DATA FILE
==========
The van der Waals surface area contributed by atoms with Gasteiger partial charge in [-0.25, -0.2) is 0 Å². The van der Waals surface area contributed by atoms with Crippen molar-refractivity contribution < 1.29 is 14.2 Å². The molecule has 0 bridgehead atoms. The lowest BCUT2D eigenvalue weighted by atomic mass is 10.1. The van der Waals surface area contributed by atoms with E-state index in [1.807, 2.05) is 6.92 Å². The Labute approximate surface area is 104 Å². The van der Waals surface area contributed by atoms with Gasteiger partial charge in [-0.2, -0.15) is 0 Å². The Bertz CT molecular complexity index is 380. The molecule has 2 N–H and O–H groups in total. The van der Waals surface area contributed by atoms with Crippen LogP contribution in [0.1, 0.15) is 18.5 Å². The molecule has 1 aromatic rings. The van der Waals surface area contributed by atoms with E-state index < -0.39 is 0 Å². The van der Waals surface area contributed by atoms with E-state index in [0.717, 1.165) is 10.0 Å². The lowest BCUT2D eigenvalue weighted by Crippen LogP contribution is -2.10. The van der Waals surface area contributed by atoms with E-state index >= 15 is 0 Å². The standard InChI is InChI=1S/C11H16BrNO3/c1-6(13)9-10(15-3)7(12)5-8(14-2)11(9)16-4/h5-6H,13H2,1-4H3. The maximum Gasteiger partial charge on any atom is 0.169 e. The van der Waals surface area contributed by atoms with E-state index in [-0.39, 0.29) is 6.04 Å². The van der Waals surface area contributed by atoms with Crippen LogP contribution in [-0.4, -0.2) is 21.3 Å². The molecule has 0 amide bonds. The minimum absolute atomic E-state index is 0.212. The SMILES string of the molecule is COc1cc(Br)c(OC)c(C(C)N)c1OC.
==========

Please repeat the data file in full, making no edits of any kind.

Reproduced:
The van der Waals surface area contributed by atoms with Gasteiger partial charge in [-0.25, -0.2) is 0 Å². The van der Waals surface area contributed by atoms with Crippen molar-refractivity contribution < 1.29 is 14.2 Å². The molecule has 0 bridgehead atoms. The lowest BCUT2D eigenvalue weighted by atomic mass is 10.1. The van der Waals surface area contributed by atoms with E-state index in [1.807, 2.05) is 6.92 Å². The Labute approximate surface area is 104 Å². The van der Waals surface area contributed by atoms with Gasteiger partial charge in [-0.2, -0.15) is 0 Å². The Bertz CT molecular complexity index is 380. The molecule has 2 N–H and O–H groups in total. The van der Waals surface area contributed by atoms with Crippen LogP contribution in [0.1, 0.15) is 18.5 Å². The molecule has 1 aromatic rings. The van der Waals surface area contributed by atoms with E-state index < -0.39 is 0 Å². The van der Waals surface area contributed by atoms with E-state index in [0.717, 1.165) is 10.0 Å². The lowest BCUT2D eigenvalue weighted by Crippen LogP contribution is -2.10. The van der Waals surface area contributed by atoms with E-state index >= 15 is 0 Å². The standard InChI is InChI=1S/C11H16BrNO3/c1-6(13)9-10(15-3)7(12)5-8(14-2)11(9)16-4/h5-6H,13H2,1-4H3. The maximum Gasteiger partial charge on any atom is 0.169 e. The van der Waals surface area contributed by atoms with E-state index in [-0.39, 0.29) is 6.04 Å². The van der Waals surface area contributed by atoms with Crippen LogP contribution in [-0.4, -0.2) is 21.3 Å². The molecule has 0 amide bonds. The minimum absolute atomic E-state index is 0.212. The SMILES string of the molecule is COc1cc(Br)c(OC)c(C(C)N)c1OC.